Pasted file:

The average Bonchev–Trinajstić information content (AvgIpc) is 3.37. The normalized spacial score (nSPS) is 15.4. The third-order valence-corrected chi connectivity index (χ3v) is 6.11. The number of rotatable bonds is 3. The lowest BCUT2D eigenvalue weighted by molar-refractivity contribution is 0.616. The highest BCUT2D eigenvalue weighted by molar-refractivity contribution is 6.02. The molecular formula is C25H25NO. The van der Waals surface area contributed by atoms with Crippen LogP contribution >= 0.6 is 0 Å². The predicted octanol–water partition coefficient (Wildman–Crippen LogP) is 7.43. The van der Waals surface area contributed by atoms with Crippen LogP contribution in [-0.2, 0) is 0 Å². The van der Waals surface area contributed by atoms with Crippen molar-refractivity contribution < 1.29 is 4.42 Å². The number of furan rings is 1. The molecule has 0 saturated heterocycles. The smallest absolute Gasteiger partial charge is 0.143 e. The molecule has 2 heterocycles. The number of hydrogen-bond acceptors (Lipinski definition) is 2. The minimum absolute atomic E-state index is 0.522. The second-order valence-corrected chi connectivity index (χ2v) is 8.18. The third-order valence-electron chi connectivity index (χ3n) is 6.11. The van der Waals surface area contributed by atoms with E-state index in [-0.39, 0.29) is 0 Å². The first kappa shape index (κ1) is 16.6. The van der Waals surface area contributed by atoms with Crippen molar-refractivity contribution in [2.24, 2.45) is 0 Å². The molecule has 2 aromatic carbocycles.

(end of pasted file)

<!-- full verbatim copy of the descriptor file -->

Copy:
The average Bonchev–Trinajstić information content (AvgIpc) is 3.37. The normalized spacial score (nSPS) is 15.4. The third-order valence-corrected chi connectivity index (χ3v) is 6.11. The number of rotatable bonds is 3. The lowest BCUT2D eigenvalue weighted by molar-refractivity contribution is 0.616. The highest BCUT2D eigenvalue weighted by molar-refractivity contribution is 6.02. The molecular formula is C25H25NO. The van der Waals surface area contributed by atoms with Crippen LogP contribution >= 0.6 is 0 Å². The predicted octanol–water partition coefficient (Wildman–Crippen LogP) is 7.43. The van der Waals surface area contributed by atoms with Crippen LogP contribution in [-0.2, 0) is 0 Å². The van der Waals surface area contributed by atoms with Crippen molar-refractivity contribution < 1.29 is 4.42 Å². The number of furan rings is 1. The molecule has 0 saturated heterocycles. The smallest absolute Gasteiger partial charge is 0.143 e. The molecule has 2 heterocycles. The number of hydrogen-bond acceptors (Lipinski definition) is 2. The minimum absolute atomic E-state index is 0.522. The second-order valence-corrected chi connectivity index (χ2v) is 8.18. The third-order valence-electron chi connectivity index (χ3n) is 6.11. The van der Waals surface area contributed by atoms with E-state index in [-0.39, 0.29) is 0 Å². The first kappa shape index (κ1) is 16.6. The van der Waals surface area contributed by atoms with Crippen molar-refractivity contribution in [2.24, 2.45) is 0 Å². The molecule has 2 aromatic carbocycles.